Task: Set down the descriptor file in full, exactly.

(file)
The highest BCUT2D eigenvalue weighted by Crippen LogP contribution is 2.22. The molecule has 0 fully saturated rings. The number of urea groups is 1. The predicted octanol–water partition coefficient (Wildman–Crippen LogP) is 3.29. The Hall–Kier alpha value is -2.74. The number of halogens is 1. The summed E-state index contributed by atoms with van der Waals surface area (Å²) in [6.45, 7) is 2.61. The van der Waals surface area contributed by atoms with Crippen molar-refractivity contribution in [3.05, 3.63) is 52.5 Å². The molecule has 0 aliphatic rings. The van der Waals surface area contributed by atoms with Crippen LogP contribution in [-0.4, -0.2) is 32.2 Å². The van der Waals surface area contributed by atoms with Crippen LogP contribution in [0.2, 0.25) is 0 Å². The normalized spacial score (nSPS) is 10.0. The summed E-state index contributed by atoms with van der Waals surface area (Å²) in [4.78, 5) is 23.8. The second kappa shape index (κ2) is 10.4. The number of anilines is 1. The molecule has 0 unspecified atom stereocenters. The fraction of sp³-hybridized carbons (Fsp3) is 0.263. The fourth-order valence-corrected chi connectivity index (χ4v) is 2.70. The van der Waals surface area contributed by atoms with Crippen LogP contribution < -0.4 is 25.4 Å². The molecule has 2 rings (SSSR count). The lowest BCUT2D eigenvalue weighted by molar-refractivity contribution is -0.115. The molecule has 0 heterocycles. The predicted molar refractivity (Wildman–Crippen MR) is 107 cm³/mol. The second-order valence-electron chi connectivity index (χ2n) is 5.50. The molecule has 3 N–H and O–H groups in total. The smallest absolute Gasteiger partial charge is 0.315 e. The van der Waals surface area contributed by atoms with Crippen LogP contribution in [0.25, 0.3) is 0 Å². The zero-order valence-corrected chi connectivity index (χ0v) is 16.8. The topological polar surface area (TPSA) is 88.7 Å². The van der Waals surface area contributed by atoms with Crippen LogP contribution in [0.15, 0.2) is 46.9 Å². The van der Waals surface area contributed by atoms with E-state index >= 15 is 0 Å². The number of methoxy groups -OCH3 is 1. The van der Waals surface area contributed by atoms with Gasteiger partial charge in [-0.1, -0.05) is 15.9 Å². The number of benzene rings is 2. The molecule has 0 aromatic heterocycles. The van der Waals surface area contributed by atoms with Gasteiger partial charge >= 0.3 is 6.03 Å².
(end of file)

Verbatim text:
The highest BCUT2D eigenvalue weighted by Crippen LogP contribution is 2.22. The molecule has 0 fully saturated rings. The number of urea groups is 1. The predicted octanol–water partition coefficient (Wildman–Crippen LogP) is 3.29. The Hall–Kier alpha value is -2.74. The number of halogens is 1. The summed E-state index contributed by atoms with van der Waals surface area (Å²) in [6.45, 7) is 2.61. The van der Waals surface area contributed by atoms with Crippen molar-refractivity contribution in [3.05, 3.63) is 52.5 Å². The molecule has 0 aliphatic rings. The van der Waals surface area contributed by atoms with Crippen LogP contribution in [-0.4, -0.2) is 32.2 Å². The van der Waals surface area contributed by atoms with Crippen LogP contribution in [0.2, 0.25) is 0 Å². The normalized spacial score (nSPS) is 10.0. The summed E-state index contributed by atoms with van der Waals surface area (Å²) in [4.78, 5) is 23.8. The second kappa shape index (κ2) is 10.4. The number of anilines is 1. The molecule has 0 unspecified atom stereocenters. The fraction of sp³-hybridized carbons (Fsp3) is 0.263. The fourth-order valence-corrected chi connectivity index (χ4v) is 2.70. The van der Waals surface area contributed by atoms with Crippen LogP contribution < -0.4 is 25.4 Å². The molecule has 2 rings (SSSR count). The lowest BCUT2D eigenvalue weighted by molar-refractivity contribution is -0.115. The molecule has 0 heterocycles. The predicted molar refractivity (Wildman–Crippen MR) is 107 cm³/mol. The second-order valence-electron chi connectivity index (χ2n) is 5.50. The molecule has 3 N–H and O–H groups in total. The smallest absolute Gasteiger partial charge is 0.315 e. The van der Waals surface area contributed by atoms with Crippen LogP contribution in [0.25, 0.3) is 0 Å². The zero-order valence-corrected chi connectivity index (χ0v) is 16.8. The topological polar surface area (TPSA) is 88.7 Å². The van der Waals surface area contributed by atoms with Crippen LogP contribution in [0.15, 0.2) is 46.9 Å². The van der Waals surface area contributed by atoms with E-state index >= 15 is 0 Å². The number of methoxy groups -OCH3 is 1. The van der Waals surface area contributed by atoms with Gasteiger partial charge in [-0.1, -0.05) is 15.9 Å². The number of benzene rings is 2. The molecule has 0 aromatic heterocycles. The van der Waals surface area contributed by atoms with Gasteiger partial charge >= 0.3 is 6.03 Å².